iron, gold damascene, silver
98 x 45.2 cm
This large and extremely heavy mirror appears to be constructed of more than twenty separate parts, excluding the sculpted appliqués. Its base element and support would be the flat recessed background to which the outer moulding and inner oval frame are attached. The frame is damascened overall in gold that is generally flat, but which is interspersed with elements worked into very low relief. Attached to the frame are some fourteen separate chiselled three-dimensional sculptures.
Like the Fonthill casket (ZUL 102), or to an even greater extent Plácido’s Buckingham Palace table, this mirror-frame is conceived as if it were a piece of contemporary wooden furniture. Its construction and design relate more to the cabinetmaker’s art than to the ironworker’s. Oddly, the bevelled raised plaques containing the silvered relief sculptures are inspired by similar wooden plaques applied to completely machine-made furniture at the turn of the century. Often marbled, they substituted for the hand-carving of a few decades earlier. The outer frame is mitred and joined as if it too were its wooden counterpart. Other carved furniture or architectural details, such as the many tongue-and-dart mouldings, are reproduced flat in damascene.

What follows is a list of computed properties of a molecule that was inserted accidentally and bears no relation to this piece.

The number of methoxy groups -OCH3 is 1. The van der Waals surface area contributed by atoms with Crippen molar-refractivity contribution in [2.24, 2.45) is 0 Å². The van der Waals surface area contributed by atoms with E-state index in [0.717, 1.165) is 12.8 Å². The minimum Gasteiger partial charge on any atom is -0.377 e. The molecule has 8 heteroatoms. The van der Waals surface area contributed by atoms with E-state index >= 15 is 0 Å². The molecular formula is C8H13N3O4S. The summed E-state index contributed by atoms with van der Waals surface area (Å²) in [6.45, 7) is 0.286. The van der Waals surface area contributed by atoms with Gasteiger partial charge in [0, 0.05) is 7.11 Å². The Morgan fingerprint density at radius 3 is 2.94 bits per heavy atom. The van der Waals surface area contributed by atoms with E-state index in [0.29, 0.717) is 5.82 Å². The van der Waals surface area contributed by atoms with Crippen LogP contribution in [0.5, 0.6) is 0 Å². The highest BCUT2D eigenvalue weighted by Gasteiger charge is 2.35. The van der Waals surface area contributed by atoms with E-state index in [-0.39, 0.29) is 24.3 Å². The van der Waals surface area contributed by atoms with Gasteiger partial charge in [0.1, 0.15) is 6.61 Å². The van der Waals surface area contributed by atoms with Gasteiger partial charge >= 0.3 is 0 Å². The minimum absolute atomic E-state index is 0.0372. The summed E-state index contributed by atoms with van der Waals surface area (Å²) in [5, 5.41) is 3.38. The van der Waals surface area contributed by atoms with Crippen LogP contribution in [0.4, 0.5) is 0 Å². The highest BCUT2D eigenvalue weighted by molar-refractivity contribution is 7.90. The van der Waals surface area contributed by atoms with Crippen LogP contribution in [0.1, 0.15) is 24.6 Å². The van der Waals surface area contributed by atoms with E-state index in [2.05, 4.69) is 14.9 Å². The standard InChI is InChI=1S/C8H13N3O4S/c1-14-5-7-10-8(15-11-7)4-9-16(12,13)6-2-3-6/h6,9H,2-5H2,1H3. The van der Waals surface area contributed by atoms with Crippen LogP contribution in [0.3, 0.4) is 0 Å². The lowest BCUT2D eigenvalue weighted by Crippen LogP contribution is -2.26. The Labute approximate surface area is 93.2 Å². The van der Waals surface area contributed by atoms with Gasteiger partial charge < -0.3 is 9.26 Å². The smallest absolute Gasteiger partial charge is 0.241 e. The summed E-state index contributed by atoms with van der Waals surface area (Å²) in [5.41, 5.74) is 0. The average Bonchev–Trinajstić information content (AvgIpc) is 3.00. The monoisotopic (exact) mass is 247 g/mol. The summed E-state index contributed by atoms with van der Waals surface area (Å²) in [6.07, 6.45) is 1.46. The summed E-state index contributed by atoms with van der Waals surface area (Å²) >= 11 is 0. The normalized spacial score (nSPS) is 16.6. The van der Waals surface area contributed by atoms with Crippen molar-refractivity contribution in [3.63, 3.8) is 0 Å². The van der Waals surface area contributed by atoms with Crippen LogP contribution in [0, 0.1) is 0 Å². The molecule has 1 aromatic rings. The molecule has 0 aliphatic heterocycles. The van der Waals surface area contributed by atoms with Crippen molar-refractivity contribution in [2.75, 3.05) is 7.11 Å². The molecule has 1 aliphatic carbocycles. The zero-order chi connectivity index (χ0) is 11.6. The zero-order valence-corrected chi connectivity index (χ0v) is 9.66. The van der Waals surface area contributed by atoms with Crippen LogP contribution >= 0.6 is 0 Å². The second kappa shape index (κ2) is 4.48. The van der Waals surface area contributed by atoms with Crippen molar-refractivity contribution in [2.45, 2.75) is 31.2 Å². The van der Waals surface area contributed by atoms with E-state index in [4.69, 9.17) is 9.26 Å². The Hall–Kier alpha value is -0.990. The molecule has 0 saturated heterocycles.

The blackened iron sculptures of real and mythical beasts and acanthus foliage elements applied to the frame contrast with the profusion of gold, either burnished leaf or wire damascene. As with similar well-executed sculptures on other Eibar objects, these are extremely effective, and suggest a source of formal design which has not yet been identified.
This frame is an outstanding example of teamwork, indicating its production in a major workshop. It is certainly the finest example to come from an era in which the great commissions were becoming only a memory.
J. D. Lavin (ed.), The Art and Tradition of the Zuloagas: Spanish Damascene from the Khalili Collection, Oxford 1997, cat. 45, pp.154–5.